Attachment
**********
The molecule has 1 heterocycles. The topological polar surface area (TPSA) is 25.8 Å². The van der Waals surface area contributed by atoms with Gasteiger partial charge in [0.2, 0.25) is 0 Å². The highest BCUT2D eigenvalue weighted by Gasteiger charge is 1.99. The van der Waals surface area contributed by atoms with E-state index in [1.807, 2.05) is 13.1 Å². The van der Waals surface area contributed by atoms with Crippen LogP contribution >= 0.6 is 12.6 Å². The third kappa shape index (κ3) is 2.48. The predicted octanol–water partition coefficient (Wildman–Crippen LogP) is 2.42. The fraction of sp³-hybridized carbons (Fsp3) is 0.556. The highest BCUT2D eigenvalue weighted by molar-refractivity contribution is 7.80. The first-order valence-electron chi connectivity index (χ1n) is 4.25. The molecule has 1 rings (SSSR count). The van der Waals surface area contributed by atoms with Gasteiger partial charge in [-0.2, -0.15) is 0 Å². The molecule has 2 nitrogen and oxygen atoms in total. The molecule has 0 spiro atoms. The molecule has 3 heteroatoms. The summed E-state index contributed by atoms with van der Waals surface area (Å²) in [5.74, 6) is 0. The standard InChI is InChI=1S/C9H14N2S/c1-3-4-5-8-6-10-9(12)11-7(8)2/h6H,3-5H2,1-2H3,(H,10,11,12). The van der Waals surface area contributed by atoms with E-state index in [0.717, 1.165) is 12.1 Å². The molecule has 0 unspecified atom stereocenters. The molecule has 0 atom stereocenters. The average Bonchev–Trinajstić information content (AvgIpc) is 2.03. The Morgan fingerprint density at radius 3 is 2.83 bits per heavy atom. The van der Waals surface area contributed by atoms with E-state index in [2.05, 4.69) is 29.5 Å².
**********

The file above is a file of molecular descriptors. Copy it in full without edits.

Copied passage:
The molecule has 1 heterocycles. The topological polar surface area (TPSA) is 25.8 Å². The van der Waals surface area contributed by atoms with Gasteiger partial charge in [0.2, 0.25) is 0 Å². The highest BCUT2D eigenvalue weighted by Gasteiger charge is 1.99. The van der Waals surface area contributed by atoms with E-state index in [1.807, 2.05) is 13.1 Å². The van der Waals surface area contributed by atoms with Crippen LogP contribution >= 0.6 is 12.6 Å². The third kappa shape index (κ3) is 2.48. The predicted octanol–water partition coefficient (Wildman–Crippen LogP) is 2.42. The fraction of sp³-hybridized carbons (Fsp3) is 0.556. The highest BCUT2D eigenvalue weighted by molar-refractivity contribution is 7.80. The first-order valence-electron chi connectivity index (χ1n) is 4.25. The molecule has 1 rings (SSSR count). The van der Waals surface area contributed by atoms with Gasteiger partial charge in [-0.2, -0.15) is 0 Å². The molecule has 2 nitrogen and oxygen atoms in total. The molecule has 0 spiro atoms. The molecule has 3 heteroatoms. The summed E-state index contributed by atoms with van der Waals surface area (Å²) in [5.74, 6) is 0. The standard InChI is InChI=1S/C9H14N2S/c1-3-4-5-8-6-10-9(12)11-7(8)2/h6H,3-5H2,1-2H3,(H,10,11,12). The van der Waals surface area contributed by atoms with E-state index in [0.717, 1.165) is 12.1 Å². The molecule has 0 unspecified atom stereocenters. The molecule has 0 atom stereocenters. The average Bonchev–Trinajstić information content (AvgIpc) is 2.03. The Morgan fingerprint density at radius 3 is 2.83 bits per heavy atom. The van der Waals surface area contributed by atoms with E-state index in [2.05, 4.69) is 29.5 Å².